Articulata

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Articulata

[är‚tik·yə′läd·ə]
(invertebrate zoology)
A class of the Brachiopoda having hinged valves that usually bear teeth.
The only surviving subclass of the echinoderm class Crinoidea.
McGraw-Hill Dictionary of Scientific & Technical Terms, 6E, Copyright © 2003 by The McGraw-Hill Companies, Inc.
The following article is from The Great Soviet Encyclopedia (1979). It might be outdated or ideologically biased.

Articulata

 

a term introduced in 1812 by the French zoologist G. Cuvier to designate one of four animal phyla, the other three being Vertebrata, Mollusca, and Radiata. Some modern zoologists use the term to designate the higher segmented proto-stomatic animals, which include Annelida and Arthropoda, as well as the closely related Onychophora, Tardigrada, and Pentastomata.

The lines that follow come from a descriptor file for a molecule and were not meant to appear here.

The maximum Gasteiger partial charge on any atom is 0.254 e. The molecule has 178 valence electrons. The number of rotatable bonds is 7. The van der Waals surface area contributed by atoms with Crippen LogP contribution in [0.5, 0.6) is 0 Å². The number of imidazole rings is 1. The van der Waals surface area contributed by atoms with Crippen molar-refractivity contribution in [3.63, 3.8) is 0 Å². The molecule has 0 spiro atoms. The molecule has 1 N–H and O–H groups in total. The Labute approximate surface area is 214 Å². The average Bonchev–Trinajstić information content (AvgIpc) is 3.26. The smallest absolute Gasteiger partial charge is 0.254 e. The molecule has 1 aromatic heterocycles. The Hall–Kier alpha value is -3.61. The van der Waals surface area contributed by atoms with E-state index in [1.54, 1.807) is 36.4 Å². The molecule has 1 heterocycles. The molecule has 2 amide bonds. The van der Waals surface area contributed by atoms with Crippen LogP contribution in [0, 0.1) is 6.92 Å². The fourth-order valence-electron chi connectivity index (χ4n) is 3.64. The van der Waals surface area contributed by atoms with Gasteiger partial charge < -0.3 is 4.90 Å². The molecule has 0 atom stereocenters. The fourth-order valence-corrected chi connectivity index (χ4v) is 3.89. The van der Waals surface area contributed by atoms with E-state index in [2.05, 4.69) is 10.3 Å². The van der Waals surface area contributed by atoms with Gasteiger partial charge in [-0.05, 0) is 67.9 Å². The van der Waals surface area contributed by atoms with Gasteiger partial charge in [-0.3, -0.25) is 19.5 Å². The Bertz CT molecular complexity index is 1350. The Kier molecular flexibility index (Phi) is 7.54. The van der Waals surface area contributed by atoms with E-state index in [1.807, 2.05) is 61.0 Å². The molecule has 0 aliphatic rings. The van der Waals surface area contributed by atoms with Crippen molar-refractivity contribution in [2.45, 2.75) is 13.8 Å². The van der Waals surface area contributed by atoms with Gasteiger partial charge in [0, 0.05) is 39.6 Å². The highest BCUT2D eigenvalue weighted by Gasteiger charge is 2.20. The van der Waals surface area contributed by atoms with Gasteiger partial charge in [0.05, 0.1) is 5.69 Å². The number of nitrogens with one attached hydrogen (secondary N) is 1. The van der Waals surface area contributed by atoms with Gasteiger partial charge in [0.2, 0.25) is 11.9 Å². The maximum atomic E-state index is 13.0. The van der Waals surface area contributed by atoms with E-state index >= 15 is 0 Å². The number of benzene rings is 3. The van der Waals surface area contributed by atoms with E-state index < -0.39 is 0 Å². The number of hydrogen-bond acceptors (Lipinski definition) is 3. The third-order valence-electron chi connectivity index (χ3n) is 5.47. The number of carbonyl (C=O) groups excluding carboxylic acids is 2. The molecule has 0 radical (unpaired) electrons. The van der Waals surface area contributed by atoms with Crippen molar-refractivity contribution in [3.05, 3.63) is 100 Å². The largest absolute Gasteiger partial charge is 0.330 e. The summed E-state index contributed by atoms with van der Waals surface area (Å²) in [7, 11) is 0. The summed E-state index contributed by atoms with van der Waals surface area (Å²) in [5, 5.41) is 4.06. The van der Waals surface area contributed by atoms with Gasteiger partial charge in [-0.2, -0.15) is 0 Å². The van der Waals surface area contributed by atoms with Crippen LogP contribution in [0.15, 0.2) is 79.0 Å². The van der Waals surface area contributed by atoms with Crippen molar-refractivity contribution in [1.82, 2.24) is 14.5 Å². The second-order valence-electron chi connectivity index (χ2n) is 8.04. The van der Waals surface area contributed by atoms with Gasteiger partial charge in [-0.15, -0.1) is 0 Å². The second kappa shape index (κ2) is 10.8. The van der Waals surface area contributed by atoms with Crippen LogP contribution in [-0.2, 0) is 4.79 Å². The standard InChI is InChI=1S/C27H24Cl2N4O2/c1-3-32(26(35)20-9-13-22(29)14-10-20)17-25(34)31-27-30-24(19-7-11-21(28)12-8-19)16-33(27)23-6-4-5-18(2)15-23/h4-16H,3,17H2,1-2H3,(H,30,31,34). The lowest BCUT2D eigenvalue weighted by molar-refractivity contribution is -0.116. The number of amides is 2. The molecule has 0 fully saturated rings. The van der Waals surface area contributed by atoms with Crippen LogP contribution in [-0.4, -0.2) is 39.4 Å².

The Great Soviet Encyclopedia, 3rd Edition (1970-1979). © 2010 The Gale Group, Inc. All rights reserved.